5 Chicago Museums to Try

The sun isn’t shining, and there’s a chorus of “I’m bored!” coming from the family room.

Time to head to the museum. We’ve got five great Chicago-area suggestions that you may not have tried:

National Museum of Mexican Art
1852 W. 19th St., Chicago
312-738-1503

First opened in 1987 as the Mexican Fine Arts Center Museum, this Pilsen destination is one of Chicago’s best-kept secrets and an excellent cultural institution. Home to some of the best Mexican art and cultural artifacts in the country, the museum offers Family Sundays programming, along with permanent and traveling exhibitions, theater, dance and music productions.

 

Museum of Broadcast Communications
360 N. State St., Chicago
312-245-8200

It’s one of just three museums in the country dedicated to the television arts and is in a brand new space in the heart of downtown. Check out artifacts like “Oprah’s door” from Harpo Studios, the original Charlie McCarthy digital archives and more.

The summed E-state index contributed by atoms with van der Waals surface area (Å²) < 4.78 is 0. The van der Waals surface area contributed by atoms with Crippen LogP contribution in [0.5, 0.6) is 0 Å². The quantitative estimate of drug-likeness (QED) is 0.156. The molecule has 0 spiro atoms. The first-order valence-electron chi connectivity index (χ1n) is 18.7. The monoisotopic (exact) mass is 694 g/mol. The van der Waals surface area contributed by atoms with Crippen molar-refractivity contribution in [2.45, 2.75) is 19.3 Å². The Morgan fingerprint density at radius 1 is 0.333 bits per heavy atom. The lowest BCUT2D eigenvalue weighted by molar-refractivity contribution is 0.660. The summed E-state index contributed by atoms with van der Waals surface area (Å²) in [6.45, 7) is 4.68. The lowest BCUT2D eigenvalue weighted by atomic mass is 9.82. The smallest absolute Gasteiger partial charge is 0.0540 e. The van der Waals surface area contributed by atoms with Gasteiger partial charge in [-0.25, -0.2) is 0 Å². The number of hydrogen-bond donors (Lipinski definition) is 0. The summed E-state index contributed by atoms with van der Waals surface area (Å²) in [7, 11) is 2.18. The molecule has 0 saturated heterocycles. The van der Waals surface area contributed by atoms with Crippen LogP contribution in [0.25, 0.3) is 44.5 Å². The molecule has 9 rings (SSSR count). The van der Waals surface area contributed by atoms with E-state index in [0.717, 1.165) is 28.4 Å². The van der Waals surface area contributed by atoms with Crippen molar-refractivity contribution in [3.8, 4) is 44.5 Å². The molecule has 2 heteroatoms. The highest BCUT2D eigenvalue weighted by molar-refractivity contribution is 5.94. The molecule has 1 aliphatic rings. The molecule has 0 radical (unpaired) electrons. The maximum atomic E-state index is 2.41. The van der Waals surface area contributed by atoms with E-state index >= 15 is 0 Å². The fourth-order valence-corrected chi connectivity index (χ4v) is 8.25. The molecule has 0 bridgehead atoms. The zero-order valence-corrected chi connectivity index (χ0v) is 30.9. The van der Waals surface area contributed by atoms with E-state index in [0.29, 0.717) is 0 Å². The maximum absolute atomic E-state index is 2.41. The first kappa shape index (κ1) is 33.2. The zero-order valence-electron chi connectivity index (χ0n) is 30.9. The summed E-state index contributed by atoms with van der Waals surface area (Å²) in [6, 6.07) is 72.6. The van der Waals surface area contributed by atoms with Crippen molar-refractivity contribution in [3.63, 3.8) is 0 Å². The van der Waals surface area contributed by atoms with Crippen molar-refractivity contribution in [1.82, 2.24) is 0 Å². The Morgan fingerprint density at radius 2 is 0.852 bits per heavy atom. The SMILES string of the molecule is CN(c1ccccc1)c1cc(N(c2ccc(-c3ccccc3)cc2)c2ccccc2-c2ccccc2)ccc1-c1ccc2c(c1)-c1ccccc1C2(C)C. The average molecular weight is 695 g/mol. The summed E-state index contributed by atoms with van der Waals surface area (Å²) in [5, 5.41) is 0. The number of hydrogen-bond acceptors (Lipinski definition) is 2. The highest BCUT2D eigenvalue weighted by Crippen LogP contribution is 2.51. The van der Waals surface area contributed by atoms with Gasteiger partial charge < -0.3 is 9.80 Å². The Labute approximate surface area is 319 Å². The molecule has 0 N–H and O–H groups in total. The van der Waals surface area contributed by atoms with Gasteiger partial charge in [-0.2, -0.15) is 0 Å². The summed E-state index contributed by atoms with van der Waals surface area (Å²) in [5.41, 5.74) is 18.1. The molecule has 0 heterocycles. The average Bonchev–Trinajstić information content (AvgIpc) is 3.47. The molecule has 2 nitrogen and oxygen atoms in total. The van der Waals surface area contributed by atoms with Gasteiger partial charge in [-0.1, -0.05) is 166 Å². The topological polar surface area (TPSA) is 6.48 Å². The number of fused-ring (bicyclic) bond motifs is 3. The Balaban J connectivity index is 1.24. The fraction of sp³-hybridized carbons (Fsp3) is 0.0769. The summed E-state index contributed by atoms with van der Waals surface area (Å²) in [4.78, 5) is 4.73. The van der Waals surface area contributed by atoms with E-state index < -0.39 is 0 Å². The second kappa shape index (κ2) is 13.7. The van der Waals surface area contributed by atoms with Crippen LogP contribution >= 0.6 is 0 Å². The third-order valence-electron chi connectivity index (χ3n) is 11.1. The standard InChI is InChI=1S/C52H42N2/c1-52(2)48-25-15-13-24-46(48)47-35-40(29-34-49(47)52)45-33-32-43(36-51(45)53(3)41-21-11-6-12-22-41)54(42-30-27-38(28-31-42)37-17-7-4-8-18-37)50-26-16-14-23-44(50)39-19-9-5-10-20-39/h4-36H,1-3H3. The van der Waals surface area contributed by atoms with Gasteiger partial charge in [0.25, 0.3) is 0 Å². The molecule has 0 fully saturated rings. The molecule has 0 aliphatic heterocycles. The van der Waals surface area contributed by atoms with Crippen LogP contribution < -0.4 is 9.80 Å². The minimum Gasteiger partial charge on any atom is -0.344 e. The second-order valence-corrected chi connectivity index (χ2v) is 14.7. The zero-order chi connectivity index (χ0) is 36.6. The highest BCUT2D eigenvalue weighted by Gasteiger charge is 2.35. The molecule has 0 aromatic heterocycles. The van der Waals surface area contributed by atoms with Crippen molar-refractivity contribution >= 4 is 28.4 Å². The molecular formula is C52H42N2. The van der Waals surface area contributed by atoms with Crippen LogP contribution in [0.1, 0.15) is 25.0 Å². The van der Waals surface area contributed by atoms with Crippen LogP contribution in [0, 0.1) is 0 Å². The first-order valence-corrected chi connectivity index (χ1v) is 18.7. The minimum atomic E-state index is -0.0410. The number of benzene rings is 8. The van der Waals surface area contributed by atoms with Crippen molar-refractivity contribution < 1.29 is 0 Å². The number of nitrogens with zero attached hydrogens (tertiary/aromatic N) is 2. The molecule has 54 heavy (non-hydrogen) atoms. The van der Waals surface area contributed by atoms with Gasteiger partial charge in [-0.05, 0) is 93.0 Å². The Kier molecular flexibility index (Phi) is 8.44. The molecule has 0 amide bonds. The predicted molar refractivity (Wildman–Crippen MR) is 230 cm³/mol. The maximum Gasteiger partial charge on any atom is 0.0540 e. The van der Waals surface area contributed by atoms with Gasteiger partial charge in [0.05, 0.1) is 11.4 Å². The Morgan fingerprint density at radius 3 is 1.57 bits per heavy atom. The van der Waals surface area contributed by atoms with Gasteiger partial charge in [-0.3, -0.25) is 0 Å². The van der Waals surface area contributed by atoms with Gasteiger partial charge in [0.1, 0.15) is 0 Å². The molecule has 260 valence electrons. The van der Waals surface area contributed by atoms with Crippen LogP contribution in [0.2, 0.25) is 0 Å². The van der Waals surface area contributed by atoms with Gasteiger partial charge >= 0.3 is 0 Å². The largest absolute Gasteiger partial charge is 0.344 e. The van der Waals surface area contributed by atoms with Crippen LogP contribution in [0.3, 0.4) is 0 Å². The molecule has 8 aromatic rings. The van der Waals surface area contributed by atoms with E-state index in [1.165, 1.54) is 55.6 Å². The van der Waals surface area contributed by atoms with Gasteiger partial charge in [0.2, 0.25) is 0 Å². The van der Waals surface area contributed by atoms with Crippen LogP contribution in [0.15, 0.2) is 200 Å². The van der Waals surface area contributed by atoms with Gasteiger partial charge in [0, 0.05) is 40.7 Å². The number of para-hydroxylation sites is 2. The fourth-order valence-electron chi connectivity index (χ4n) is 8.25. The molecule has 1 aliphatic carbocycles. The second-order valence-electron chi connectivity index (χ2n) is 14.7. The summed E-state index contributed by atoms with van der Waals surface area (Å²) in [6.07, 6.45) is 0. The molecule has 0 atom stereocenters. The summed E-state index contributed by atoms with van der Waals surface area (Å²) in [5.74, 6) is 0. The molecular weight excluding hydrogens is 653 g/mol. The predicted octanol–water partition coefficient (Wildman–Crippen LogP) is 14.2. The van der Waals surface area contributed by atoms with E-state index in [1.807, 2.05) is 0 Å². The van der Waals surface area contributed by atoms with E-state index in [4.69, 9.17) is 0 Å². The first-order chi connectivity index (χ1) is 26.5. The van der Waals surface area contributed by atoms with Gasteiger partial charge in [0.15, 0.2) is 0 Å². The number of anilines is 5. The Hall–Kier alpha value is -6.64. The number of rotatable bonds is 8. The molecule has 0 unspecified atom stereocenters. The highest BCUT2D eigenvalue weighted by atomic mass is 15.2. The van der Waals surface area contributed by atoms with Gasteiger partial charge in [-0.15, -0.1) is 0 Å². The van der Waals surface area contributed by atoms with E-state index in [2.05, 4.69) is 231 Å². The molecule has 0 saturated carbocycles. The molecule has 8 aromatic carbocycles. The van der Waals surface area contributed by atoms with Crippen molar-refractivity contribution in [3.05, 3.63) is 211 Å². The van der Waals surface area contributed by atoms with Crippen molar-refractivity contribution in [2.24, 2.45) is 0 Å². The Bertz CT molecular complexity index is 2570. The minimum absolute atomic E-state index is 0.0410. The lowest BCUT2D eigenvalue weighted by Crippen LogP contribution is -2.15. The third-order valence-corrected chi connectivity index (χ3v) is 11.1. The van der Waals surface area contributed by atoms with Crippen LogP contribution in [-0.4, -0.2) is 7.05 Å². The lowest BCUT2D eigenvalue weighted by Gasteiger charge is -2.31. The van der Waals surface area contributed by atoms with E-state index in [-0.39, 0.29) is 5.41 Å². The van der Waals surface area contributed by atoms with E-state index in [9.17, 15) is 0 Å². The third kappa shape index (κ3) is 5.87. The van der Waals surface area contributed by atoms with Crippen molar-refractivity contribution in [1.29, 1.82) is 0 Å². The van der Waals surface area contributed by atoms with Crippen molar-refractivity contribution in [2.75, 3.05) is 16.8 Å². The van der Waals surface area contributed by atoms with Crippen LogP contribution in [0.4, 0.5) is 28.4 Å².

Museum of Contemporary Art
220 E. Chicago Ave., Chicago
312-280-2660

When people think art in Chicago, it’s usually the Art Institute that comes to mind—that’s cool. But the MCA shouldn’t be overlooked. Great family programming every second Saturday of the month, including scavenger hunts and hands-on art fun, along with one of the coolest museum shops in the country, make this a great place to visit.

 

Smith Museum of Stained Glass Windows
600 E. Grand Ave., Chicago
312-595-7437

This is a great place to visit if just for the location—put the kiddos in the car and head to Navy Pier, but this time, make a point to actually walk through this fantastic exhibit of stained glass at the eastern edge of the pier complex.  It’s a great slice of our local history, as most of the windows come from the Chicago area. And really—can you call yourself a Bulls fan until you’ve visited the stained glass tribute to Michael Jordan?

 

Driehaus Museum
40 E. Erie St., Chicago
312-482-8933

Want to escape into the past for a few hours? Try the Driehaus—situated in a 19th century residence just steps away from the hustle and bustle of the Mag Mile. Originally the mansion of a Chicago banker, it’s been restored with artistic integrity and features some of the best examples of historically appropriate artifacts and interior design. The best part of this museum, however, lies in its innovative programming, including music and theatrical readings.